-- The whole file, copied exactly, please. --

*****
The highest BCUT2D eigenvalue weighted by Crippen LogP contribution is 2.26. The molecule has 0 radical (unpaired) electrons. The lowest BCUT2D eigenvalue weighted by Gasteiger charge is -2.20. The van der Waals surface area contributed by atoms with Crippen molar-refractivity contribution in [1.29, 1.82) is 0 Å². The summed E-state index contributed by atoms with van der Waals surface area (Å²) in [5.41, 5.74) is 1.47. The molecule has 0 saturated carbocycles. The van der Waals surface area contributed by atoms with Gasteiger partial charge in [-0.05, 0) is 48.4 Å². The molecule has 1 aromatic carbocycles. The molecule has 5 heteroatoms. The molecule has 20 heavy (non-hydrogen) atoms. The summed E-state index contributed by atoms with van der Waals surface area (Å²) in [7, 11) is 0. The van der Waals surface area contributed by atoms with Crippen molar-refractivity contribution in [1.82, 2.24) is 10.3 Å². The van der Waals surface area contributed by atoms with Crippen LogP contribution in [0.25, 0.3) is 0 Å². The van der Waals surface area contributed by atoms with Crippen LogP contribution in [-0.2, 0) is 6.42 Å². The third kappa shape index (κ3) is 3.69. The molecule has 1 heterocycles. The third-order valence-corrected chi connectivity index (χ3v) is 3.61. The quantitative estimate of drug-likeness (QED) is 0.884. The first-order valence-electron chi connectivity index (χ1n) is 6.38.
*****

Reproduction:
The highest BCUT2D eigenvalue weighted by Crippen LogP contribution is 2.26. The molecule has 0 radical (unpaired) electrons. The lowest BCUT2D eigenvalue weighted by Gasteiger charge is -2.20. The van der Waals surface area contributed by atoms with Crippen molar-refractivity contribution in [1.29, 1.82) is 0 Å². The summed E-state index contributed by atoms with van der Waals surface area (Å²) in [5.41, 5.74) is 1.47. The molecule has 0 saturated carbocycles. The van der Waals surface area contributed by atoms with Gasteiger partial charge in [-0.05, 0) is 48.4 Å². The molecule has 1 aromatic carbocycles. The molecule has 5 heteroatoms. The molecule has 20 heavy (non-hydrogen) atoms. The summed E-state index contributed by atoms with van der Waals surface area (Å²) in [7, 11) is 0. The van der Waals surface area contributed by atoms with Crippen molar-refractivity contribution in [1.82, 2.24) is 10.3 Å². The van der Waals surface area contributed by atoms with Crippen LogP contribution in [0.25, 0.3) is 0 Å². The van der Waals surface area contributed by atoms with Crippen LogP contribution in [-0.2, 0) is 6.42 Å². The third kappa shape index (κ3) is 3.69. The molecule has 1 heterocycles. The third-order valence-corrected chi connectivity index (χ3v) is 3.61. The quantitative estimate of drug-likeness (QED) is 0.884. The first-order valence-electron chi connectivity index (χ1n) is 6.38.